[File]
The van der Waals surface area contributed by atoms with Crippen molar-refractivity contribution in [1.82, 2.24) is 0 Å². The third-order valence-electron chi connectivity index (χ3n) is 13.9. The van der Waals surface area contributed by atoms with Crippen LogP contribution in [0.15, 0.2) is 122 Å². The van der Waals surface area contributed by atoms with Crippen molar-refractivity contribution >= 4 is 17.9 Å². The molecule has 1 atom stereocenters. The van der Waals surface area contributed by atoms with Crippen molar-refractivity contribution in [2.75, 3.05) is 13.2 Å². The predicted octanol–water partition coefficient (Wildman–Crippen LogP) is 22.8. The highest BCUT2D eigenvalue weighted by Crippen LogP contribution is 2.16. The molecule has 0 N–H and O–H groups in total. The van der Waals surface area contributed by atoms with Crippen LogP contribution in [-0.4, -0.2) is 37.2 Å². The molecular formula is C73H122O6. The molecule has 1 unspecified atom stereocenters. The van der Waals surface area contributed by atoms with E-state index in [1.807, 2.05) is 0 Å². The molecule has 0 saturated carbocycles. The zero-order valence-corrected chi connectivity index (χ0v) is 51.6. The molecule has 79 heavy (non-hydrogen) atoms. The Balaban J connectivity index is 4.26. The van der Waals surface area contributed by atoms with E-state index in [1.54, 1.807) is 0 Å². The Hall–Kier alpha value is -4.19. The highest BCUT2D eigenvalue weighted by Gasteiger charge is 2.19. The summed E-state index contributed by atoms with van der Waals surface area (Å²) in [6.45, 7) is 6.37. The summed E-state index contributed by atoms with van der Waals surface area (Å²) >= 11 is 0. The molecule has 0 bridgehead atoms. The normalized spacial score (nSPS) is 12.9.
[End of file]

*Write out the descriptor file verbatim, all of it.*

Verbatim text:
The van der Waals surface area contributed by atoms with Crippen molar-refractivity contribution in [1.82, 2.24) is 0 Å². The third-order valence-electron chi connectivity index (χ3n) is 13.9. The van der Waals surface area contributed by atoms with Crippen LogP contribution in [0.15, 0.2) is 122 Å². The van der Waals surface area contributed by atoms with Crippen molar-refractivity contribution >= 4 is 17.9 Å². The molecule has 1 atom stereocenters. The van der Waals surface area contributed by atoms with Crippen molar-refractivity contribution in [2.75, 3.05) is 13.2 Å². The predicted octanol–water partition coefficient (Wildman–Crippen LogP) is 22.8. The highest BCUT2D eigenvalue weighted by Crippen LogP contribution is 2.16. The molecule has 0 N–H and O–H groups in total. The van der Waals surface area contributed by atoms with Crippen LogP contribution in [-0.4, -0.2) is 37.2 Å². The molecular formula is C73H122O6. The molecule has 1 unspecified atom stereocenters. The van der Waals surface area contributed by atoms with E-state index in [1.807, 2.05) is 0 Å². The molecule has 0 saturated carbocycles. The zero-order valence-corrected chi connectivity index (χ0v) is 51.6. The molecule has 79 heavy (non-hydrogen) atoms. The Balaban J connectivity index is 4.26. The van der Waals surface area contributed by atoms with E-state index in [1.54, 1.807) is 0 Å². The Hall–Kier alpha value is -4.19. The highest BCUT2D eigenvalue weighted by Gasteiger charge is 2.19. The summed E-state index contributed by atoms with van der Waals surface area (Å²) in [6.45, 7) is 6.37. The summed E-state index contributed by atoms with van der Waals surface area (Å²) >= 11 is 0. The molecule has 0 bridgehead atoms. The normalized spacial score (nSPS) is 12.9.